During this epic innings, Dias also became the first Sri Lankan to reach 1000 runs in Tests, in just 12 Tests at an average of over 46.

 

However, that was the last hurrah.

 

Sri Lanka as a team could not capitalise on the victory and continued to struggle, succumbing to humiliating defeats in Pakistan, India and at home. And Dias as a batsman could not keep up his exalted standards.

 

The last eight Tests of his career brought him a paltry 265 runs with just one fifty on a featherbed. His Test career hurtled to an abrupt end as incidents of terrorism around the country forced cancellation of two of the three Tests scheduled against New Zealand in 1987.

 

He did return for the Reliance World Cup six months later, and managed 80 against England in his last international appearance,  but like so many of his excellent efforts this innings too came in a losing cause.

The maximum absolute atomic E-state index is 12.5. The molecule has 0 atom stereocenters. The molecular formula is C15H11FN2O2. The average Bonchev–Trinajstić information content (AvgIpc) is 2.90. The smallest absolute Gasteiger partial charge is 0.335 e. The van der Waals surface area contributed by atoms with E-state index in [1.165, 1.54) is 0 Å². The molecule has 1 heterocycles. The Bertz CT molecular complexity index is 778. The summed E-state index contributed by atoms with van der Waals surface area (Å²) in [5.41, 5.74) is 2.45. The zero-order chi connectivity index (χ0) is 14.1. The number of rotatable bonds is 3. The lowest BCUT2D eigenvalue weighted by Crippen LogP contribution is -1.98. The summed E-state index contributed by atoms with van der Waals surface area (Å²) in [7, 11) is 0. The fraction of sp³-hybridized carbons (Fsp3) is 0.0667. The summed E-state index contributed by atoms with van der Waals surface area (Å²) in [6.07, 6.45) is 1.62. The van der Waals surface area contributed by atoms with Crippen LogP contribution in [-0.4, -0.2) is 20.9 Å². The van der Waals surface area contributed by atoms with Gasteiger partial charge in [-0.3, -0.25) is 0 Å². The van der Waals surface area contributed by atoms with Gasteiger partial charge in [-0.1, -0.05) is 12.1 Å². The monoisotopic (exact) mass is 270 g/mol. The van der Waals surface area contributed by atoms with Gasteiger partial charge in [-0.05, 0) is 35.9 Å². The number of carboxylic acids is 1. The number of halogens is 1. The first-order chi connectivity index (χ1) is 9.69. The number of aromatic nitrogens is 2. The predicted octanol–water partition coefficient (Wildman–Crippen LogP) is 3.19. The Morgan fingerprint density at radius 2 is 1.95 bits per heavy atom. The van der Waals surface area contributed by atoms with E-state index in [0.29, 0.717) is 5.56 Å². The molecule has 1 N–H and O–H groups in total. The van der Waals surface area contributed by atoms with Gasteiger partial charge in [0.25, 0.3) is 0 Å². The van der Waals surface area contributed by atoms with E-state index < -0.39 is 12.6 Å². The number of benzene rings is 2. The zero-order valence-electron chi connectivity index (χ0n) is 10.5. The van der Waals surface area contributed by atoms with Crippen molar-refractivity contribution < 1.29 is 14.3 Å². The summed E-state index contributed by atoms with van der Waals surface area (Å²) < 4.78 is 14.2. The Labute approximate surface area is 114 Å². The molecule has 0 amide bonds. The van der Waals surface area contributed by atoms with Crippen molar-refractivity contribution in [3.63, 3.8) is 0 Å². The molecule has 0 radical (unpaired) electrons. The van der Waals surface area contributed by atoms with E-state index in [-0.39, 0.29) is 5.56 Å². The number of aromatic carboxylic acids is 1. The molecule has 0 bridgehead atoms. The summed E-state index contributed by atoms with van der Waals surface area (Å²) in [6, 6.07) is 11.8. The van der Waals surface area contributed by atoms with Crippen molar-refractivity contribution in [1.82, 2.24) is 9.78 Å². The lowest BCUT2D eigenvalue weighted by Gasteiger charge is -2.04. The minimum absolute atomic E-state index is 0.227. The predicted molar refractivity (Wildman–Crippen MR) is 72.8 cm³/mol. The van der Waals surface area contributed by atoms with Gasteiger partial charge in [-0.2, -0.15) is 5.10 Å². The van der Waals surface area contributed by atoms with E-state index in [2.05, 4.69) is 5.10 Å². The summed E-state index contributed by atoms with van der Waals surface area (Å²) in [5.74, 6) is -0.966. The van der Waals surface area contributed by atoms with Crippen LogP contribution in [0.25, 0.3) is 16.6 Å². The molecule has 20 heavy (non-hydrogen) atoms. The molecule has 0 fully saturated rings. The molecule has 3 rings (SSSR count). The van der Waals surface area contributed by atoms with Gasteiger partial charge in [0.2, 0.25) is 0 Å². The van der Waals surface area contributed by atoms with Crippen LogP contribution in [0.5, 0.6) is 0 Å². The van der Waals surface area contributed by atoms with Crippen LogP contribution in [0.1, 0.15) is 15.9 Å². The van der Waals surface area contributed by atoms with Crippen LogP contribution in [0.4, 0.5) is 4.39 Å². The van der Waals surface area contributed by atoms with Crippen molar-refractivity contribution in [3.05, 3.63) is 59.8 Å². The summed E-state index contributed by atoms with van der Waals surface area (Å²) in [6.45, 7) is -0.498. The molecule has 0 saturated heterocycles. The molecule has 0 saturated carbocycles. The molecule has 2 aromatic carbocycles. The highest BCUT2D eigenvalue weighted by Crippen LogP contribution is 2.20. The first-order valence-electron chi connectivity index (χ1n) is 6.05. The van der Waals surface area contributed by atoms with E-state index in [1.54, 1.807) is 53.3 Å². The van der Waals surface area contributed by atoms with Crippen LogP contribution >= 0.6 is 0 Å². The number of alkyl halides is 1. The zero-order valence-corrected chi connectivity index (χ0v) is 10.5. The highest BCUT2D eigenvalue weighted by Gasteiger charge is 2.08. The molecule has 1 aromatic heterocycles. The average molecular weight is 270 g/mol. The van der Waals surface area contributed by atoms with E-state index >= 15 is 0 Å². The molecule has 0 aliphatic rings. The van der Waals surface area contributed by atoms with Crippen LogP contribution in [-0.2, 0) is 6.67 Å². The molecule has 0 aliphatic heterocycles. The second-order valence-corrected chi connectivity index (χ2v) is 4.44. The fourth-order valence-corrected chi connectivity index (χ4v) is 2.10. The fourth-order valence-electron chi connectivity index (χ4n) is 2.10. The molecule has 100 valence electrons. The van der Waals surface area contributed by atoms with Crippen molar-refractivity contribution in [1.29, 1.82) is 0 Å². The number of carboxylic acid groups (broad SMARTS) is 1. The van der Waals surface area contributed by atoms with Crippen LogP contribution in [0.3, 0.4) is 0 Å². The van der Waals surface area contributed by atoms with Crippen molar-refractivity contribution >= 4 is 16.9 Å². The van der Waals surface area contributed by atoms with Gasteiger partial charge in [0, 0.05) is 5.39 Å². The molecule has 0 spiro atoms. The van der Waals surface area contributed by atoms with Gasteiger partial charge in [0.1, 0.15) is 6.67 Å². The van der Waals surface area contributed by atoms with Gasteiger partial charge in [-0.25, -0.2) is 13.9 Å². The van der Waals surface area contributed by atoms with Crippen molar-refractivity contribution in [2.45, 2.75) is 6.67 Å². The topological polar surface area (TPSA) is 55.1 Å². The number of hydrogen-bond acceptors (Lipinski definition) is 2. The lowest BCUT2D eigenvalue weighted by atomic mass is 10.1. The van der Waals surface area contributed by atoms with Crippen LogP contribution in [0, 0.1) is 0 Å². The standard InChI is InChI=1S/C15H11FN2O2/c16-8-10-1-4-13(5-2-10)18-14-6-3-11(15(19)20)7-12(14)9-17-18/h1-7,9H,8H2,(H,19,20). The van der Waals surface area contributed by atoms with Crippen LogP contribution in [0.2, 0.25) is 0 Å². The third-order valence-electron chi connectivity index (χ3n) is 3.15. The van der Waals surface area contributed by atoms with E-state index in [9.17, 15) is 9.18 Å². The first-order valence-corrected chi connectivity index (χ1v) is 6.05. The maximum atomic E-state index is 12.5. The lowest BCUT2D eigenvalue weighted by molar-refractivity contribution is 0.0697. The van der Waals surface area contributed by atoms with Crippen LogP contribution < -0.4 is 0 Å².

Dias ended with 1285 runs from 20 Tests at a very healthy average of 36.71, figures that seem more impressive given the fragile team he had to represent all through.

 

We have been blessed with a gamut of serious batting talent from the beautiful country in recent years, from Aravinda de Silva and Sanath Jayasuriya to Mahela Jayawardene and Kumar Sangakkara. But Roy Dias will be definitely remembered as the first Sri Lankan batsman to stamp his class and authority on international cricket.

 

(Arunabha Sengupta is a cricket historian and Chief Cricket Writer at CricketCountry. He writes about the history and the romance of the game, punctuated often by opinions about modern day cricket, while his post-graduate degree in statistics peeps through in occasional analytical pieces. The author of three novels, he can be followed on Twitter at http://twitter.com/senantix)